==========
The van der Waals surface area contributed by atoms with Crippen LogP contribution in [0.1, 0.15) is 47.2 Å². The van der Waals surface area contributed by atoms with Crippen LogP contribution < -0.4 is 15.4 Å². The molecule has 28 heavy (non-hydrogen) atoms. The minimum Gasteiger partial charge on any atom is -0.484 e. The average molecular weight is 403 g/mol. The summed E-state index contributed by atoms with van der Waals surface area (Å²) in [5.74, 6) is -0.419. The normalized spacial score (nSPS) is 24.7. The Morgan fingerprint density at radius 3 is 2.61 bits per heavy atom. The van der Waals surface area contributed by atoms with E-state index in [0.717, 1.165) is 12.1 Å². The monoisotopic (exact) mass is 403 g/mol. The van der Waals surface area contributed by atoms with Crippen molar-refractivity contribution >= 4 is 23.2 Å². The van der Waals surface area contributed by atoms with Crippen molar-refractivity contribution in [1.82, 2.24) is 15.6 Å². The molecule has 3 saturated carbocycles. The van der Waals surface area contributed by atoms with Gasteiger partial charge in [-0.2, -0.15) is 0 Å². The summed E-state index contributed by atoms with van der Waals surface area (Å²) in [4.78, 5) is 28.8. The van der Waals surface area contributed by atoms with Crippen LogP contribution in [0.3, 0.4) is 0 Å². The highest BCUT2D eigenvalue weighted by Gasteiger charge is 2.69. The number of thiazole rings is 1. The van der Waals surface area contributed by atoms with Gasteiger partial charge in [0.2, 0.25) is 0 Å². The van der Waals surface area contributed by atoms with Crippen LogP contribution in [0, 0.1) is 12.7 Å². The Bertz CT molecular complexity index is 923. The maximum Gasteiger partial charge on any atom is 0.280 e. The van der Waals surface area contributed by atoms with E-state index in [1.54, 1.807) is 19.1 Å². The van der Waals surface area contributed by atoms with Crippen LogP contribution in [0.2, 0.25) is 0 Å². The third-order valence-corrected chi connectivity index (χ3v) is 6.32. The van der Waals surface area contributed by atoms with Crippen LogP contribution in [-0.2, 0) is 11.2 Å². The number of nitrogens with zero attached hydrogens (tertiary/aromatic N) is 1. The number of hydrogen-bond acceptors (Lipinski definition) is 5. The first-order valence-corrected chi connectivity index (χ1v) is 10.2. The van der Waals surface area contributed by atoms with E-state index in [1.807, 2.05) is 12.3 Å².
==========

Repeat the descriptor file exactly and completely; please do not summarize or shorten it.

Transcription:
The van der Waals surface area contributed by atoms with Crippen LogP contribution in [0.1, 0.15) is 47.2 Å². The van der Waals surface area contributed by atoms with Crippen LogP contribution < -0.4 is 15.4 Å². The molecule has 28 heavy (non-hydrogen) atoms. The minimum Gasteiger partial charge on any atom is -0.484 e. The average molecular weight is 403 g/mol. The summed E-state index contributed by atoms with van der Waals surface area (Å²) in [5.74, 6) is -0.419. The normalized spacial score (nSPS) is 24.7. The Morgan fingerprint density at radius 3 is 2.61 bits per heavy atom. The van der Waals surface area contributed by atoms with E-state index in [0.717, 1.165) is 12.1 Å². The monoisotopic (exact) mass is 403 g/mol. The van der Waals surface area contributed by atoms with Crippen molar-refractivity contribution >= 4 is 23.2 Å². The van der Waals surface area contributed by atoms with Crippen molar-refractivity contribution in [1.82, 2.24) is 15.6 Å². The molecule has 3 saturated carbocycles. The van der Waals surface area contributed by atoms with Gasteiger partial charge in [-0.2, -0.15) is 0 Å². The summed E-state index contributed by atoms with van der Waals surface area (Å²) in [4.78, 5) is 28.8. The van der Waals surface area contributed by atoms with Crippen LogP contribution in [0.3, 0.4) is 0 Å². The highest BCUT2D eigenvalue weighted by Gasteiger charge is 2.69. The number of thiazole rings is 1. The van der Waals surface area contributed by atoms with Gasteiger partial charge in [0.2, 0.25) is 0 Å². The van der Waals surface area contributed by atoms with Crippen LogP contribution in [0, 0.1) is 12.7 Å². The Bertz CT molecular complexity index is 923. The maximum Gasteiger partial charge on any atom is 0.280 e. The van der Waals surface area contributed by atoms with E-state index in [1.54, 1.807) is 19.1 Å². The van der Waals surface area contributed by atoms with Crippen LogP contribution in [0.2, 0.25) is 0 Å². The third-order valence-corrected chi connectivity index (χ3v) is 6.32. The van der Waals surface area contributed by atoms with Crippen LogP contribution in [-0.2, 0) is 11.2 Å². The number of nitrogens with zero attached hydrogens (tertiary/aromatic N) is 1. The number of hydrogen-bond acceptors (Lipinski definition) is 5. The first-order valence-corrected chi connectivity index (χ1v) is 10.2. The van der Waals surface area contributed by atoms with E-state index in [1.807, 2.05) is 12.3 Å².